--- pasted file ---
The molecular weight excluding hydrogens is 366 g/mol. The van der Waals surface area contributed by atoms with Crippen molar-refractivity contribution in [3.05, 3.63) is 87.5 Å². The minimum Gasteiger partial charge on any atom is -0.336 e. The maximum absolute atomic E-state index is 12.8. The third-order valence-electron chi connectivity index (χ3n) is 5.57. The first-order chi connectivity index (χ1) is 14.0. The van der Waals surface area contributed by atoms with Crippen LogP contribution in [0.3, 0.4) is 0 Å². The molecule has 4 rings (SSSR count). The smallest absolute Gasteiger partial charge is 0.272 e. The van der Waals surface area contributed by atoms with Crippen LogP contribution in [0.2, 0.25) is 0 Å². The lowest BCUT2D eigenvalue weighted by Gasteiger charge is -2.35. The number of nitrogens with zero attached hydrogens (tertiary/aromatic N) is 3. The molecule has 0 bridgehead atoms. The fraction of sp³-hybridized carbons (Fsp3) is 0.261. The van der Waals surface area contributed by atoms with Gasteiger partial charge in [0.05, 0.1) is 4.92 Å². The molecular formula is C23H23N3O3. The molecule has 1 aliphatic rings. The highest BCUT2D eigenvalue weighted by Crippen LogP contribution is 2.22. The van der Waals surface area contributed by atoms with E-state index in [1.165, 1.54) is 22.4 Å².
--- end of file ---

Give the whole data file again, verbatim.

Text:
The molecular weight excluding hydrogens is 366 g/mol. The van der Waals surface area contributed by atoms with Crippen molar-refractivity contribution in [3.05, 3.63) is 87.5 Å². The minimum Gasteiger partial charge on any atom is -0.336 e. The maximum absolute atomic E-state index is 12.8. The third-order valence-electron chi connectivity index (χ3n) is 5.57. The first-order chi connectivity index (χ1) is 14.0. The van der Waals surface area contributed by atoms with Crippen LogP contribution in [0.3, 0.4) is 0 Å². The molecule has 4 rings (SSSR count). The smallest absolute Gasteiger partial charge is 0.272 e. The van der Waals surface area contributed by atoms with Crippen LogP contribution in [0.2, 0.25) is 0 Å². The lowest BCUT2D eigenvalue weighted by Gasteiger charge is -2.35. The number of nitrogens with zero attached hydrogens (tertiary/aromatic N) is 3. The molecule has 0 bridgehead atoms. The fraction of sp³-hybridized carbons (Fsp3) is 0.261. The van der Waals surface area contributed by atoms with Gasteiger partial charge in [0.05, 0.1) is 4.92 Å². The molecular formula is C23H23N3O3. The molecule has 1 aliphatic rings. The highest BCUT2D eigenvalue weighted by Crippen LogP contribution is 2.22. The van der Waals surface area contributed by atoms with E-state index in [1.165, 1.54) is 22.4 Å².